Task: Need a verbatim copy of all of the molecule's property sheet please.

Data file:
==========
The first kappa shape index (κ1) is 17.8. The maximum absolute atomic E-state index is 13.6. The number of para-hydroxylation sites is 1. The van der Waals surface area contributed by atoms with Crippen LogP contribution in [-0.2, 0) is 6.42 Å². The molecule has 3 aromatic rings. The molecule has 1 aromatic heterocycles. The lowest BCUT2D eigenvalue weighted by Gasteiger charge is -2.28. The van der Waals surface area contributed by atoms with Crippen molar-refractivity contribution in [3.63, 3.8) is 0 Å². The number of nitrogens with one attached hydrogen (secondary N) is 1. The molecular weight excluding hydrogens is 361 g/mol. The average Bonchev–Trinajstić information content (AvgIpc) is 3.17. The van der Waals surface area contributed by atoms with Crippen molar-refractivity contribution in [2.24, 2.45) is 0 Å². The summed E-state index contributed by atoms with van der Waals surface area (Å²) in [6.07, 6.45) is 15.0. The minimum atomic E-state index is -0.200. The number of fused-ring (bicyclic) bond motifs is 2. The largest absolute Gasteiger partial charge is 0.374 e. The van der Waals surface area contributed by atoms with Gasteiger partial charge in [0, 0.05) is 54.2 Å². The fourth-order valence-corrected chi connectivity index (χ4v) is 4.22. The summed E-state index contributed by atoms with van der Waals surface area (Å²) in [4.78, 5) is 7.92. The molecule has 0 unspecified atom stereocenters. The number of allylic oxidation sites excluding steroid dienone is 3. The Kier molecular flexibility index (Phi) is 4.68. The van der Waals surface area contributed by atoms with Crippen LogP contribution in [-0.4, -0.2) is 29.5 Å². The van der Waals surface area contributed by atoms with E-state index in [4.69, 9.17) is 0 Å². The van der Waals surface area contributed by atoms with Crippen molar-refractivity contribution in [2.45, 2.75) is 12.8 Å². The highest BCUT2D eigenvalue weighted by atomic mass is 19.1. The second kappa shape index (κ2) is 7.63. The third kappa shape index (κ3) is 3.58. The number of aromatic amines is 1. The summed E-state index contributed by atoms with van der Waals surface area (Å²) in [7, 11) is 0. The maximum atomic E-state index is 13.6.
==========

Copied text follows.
The first kappa shape index (κ1) is 17.8. The maximum absolute atomic E-state index is 13.6. The number of para-hydroxylation sites is 1. The van der Waals surface area contributed by atoms with Crippen LogP contribution in [-0.2, 0) is 6.42 Å². The molecule has 3 aromatic rings. The molecule has 1 aromatic heterocycles. The lowest BCUT2D eigenvalue weighted by Gasteiger charge is -2.28. The van der Waals surface area contributed by atoms with Crippen molar-refractivity contribution in [3.63, 3.8) is 0 Å². The number of nitrogens with one attached hydrogen (secondary N) is 1. The molecular weight excluding hydrogens is 361 g/mol. The average Bonchev–Trinajstić information content (AvgIpc) is 3.17. The van der Waals surface area contributed by atoms with Crippen molar-refractivity contribution in [2.24, 2.45) is 0 Å². The summed E-state index contributed by atoms with van der Waals surface area (Å²) in [6.07, 6.45) is 15.0. The minimum atomic E-state index is -0.200. The number of fused-ring (bicyclic) bond motifs is 2. The largest absolute Gasteiger partial charge is 0.374 e. The van der Waals surface area contributed by atoms with Gasteiger partial charge in [0, 0.05) is 54.2 Å². The fourth-order valence-corrected chi connectivity index (χ4v) is 4.22. The summed E-state index contributed by atoms with van der Waals surface area (Å²) in [4.78, 5) is 7.92. The molecule has 0 unspecified atom stereocenters. The number of allylic oxidation sites excluding steroid dienone is 3. The Kier molecular flexibility index (Phi) is 4.68. The van der Waals surface area contributed by atoms with Crippen LogP contribution in [-0.4, -0.2) is 29.5 Å². The van der Waals surface area contributed by atoms with E-state index in [4.69, 9.17) is 0 Å². The van der Waals surface area contributed by atoms with Crippen molar-refractivity contribution in [2.45, 2.75) is 12.8 Å². The highest BCUT2D eigenvalue weighted by atomic mass is 19.1. The second kappa shape index (κ2) is 7.63. The third kappa shape index (κ3) is 3.58. The number of aromatic amines is 1. The summed E-state index contributed by atoms with van der Waals surface area (Å²) in [7, 11) is 0. The maximum atomic E-state index is 13.6.